Illustration: Aïda Amer/Axios

The coronavirus is creating new health worries and exacerbating economic woes for the whole concept of shared cars, bikes and scooters.

Why it matters: To what degree our society doubles down on car ownership as the pandemic wears on and eventually recedes could have big repercussions for oil demand, climate change and our own daily lives.

The intrigue: I’m presumably one of countless people grappling with these decisions in real time. I moved in late March from a city with a robust public transit system (Washington, D.C.) to one with a less robust one (Seattle).

  • I haven’t owned a car since I moved to D.C. in 2008, and I was not planning on getting one any time soon after I moved, despite skepticism among many Seattleites that you can live in this city without one.
  • Then COVID-19 hit. Like most of us, my best-laid plans made no provisions for a pandemic.

Flashback: Seattle once represented the great promise of America’s shared mobility. As a high-tech city, it became a breeding ground for mobility experiments. Over the last few years, it offered around 10 different car, ride and bike sharing options, in addition to buses and a limited light-rail network.

Where it stands: Various financial hurdles forming before the pandemic, but exacerbated by it, have now driven many of those firms out of business and thus also out of Seattle and other American cities.

  • Uber’s willingness to burn cash to dominate the market is one reason, but maintaining lots of big inventory in a city — be it scooters or cars — can also be prohibitively expensive.
  • The only car-sharing option in Seattle now (that doesn’t involve borrowing people’s personal cars) is Zipcar.
  • The city has had no bike-sharing options in recent months, though as soon as this week Lime is planning to offer roughly 200 of its e-bikes it had acquired from Uber.
  • The coronavirus has forced Seattle to delay a scooter pilot program it was planning to launch this spring.

What they’re saying: Kevin McLaughlin, a veteran in the shared-mobility space, recalls creating one of North America’s first car-sharing companies in the late 1990s, called AutoShare, now owned by Enterprise Holdings.

  • McLaughlin said he managed to turn a profit — but barely — due to the high costs of maintaining the fleet and other operational hurdles: “If you can’t get bums in the seat, your profit margins evaporate.”
  • Earlier this month, he launched what he calls the first subscription service for personal electric bikes in North America. (Called Zygg, it’s only available in Toronto for now.)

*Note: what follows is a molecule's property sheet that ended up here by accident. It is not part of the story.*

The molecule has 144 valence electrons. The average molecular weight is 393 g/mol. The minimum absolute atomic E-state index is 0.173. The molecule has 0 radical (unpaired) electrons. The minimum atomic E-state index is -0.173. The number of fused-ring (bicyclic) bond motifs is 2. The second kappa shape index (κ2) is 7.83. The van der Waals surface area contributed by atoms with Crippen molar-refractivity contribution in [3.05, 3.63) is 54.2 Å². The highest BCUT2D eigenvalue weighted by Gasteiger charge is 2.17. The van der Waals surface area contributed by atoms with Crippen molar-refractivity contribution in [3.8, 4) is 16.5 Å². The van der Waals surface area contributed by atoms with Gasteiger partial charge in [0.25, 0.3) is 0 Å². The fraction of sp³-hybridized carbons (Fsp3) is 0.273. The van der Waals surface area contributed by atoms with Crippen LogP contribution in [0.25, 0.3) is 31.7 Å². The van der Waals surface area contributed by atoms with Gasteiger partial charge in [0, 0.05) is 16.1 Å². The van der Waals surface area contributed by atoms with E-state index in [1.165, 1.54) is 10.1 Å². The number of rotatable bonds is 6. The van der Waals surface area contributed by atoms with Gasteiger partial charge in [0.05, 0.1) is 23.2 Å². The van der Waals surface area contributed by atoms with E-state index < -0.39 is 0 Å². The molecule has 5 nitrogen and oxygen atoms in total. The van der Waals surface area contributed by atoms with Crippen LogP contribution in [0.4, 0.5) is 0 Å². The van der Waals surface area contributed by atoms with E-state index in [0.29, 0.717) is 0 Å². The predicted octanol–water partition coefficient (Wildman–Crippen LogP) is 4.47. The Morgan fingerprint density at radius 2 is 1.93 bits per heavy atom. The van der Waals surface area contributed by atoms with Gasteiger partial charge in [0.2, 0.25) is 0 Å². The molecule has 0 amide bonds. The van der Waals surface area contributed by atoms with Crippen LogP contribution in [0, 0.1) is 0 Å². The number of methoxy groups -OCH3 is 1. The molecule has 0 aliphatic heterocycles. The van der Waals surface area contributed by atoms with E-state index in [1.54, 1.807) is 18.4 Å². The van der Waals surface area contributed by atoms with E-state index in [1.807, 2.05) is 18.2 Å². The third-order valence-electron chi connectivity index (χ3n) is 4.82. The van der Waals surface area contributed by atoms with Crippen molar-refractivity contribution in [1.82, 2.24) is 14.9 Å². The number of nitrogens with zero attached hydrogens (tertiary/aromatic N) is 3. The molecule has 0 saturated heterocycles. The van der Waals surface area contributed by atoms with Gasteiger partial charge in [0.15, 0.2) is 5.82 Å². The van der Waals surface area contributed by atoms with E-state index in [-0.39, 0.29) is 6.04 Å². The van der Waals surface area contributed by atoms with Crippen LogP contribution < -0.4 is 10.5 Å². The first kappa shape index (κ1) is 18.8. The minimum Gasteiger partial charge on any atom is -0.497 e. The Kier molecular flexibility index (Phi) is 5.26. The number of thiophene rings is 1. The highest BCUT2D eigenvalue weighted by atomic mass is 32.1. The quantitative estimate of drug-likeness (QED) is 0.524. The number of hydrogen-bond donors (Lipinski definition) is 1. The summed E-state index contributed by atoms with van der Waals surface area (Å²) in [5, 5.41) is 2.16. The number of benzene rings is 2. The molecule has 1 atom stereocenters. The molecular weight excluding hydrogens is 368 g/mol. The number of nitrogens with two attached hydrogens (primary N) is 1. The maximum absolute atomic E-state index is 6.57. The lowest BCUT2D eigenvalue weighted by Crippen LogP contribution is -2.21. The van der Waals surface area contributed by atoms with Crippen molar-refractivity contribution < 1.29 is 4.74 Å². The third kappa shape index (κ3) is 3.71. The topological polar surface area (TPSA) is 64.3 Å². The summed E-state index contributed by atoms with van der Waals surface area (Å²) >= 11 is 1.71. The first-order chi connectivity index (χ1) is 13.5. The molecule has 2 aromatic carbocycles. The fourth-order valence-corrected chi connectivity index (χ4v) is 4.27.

“I’m happy I don’t own a shared mobility company right now because many of them were struggling before this and now it’s really hard in COVID for a lot of them to try and operate,” McLaughlin said.

By the numbers: What data exists about mobility during the pandemic offers a mixed outlook. But transportation is now the nation's largest source of carbon emissions, so if significant new trends hold, it could matter a lot to climate change and oil demand.

  • All car sales plummeted at the height of America’s lockdowns, but used car sales are rebounding fast compared to new car sales, per Reuters.
  • Americans are buying bikes en masse, leading to a shortage, but whether we will actually keep riding them for the long-term is an open question.
  • E-scooter usage in Europe is back to pre-COVID levels.

My thought bubble: I am resisting getting a car and clinging to our shared economy despite the pandemic, largely because it's by far the most financially sound choice for me right now.

I work remotely from my downtown apartment, eliminating the biggest need to have a vehicle (commuting). But I still need to get around for errands, hiking and socially distant park hangouts. Here’s what’s in (and out) of my transportation plan:

  • Includes: My sister’s bike on loan, Zipcar, rental cars, one close friend’s car and my own two feet. I’m never without disinfectant wipes, hand sanitizer and a mask when using shared mobility, but I still have a persistent dose of pandemic-induced anxiety.
  • Excludes: Most friends’ cars, Uber and Lyft, shared e-bikes and public transit. These were options I thought I would have at my disposal to thrive sans car in a car-dominated city before the coronavirus. I hope to resume use of these in the coming months — except public transit, which I will avoid for as long as I can because of the pandemic.

Threat level: Public transit is the biggest danger when it comes to potential coronavirus spread. Other shared mobility forms present far less risk, though doctors still urge precautions (mask if you’re using a ride-hailing option and thorough cleaning of shared cars, scooters and bikes).

“I wouldn’t hesitate myself to use a Zipcar or scooter. I think the bigger danger on the scooter would be crashing the scooter than getting the coronavirus from the scooter.”
— Amesh Adalja, infectious disease doctor working on pandemic policy at Johns Hopkins University

What I'm watching: For new and innovative ways to get around! Email me with your ideas: amy@axios.com.

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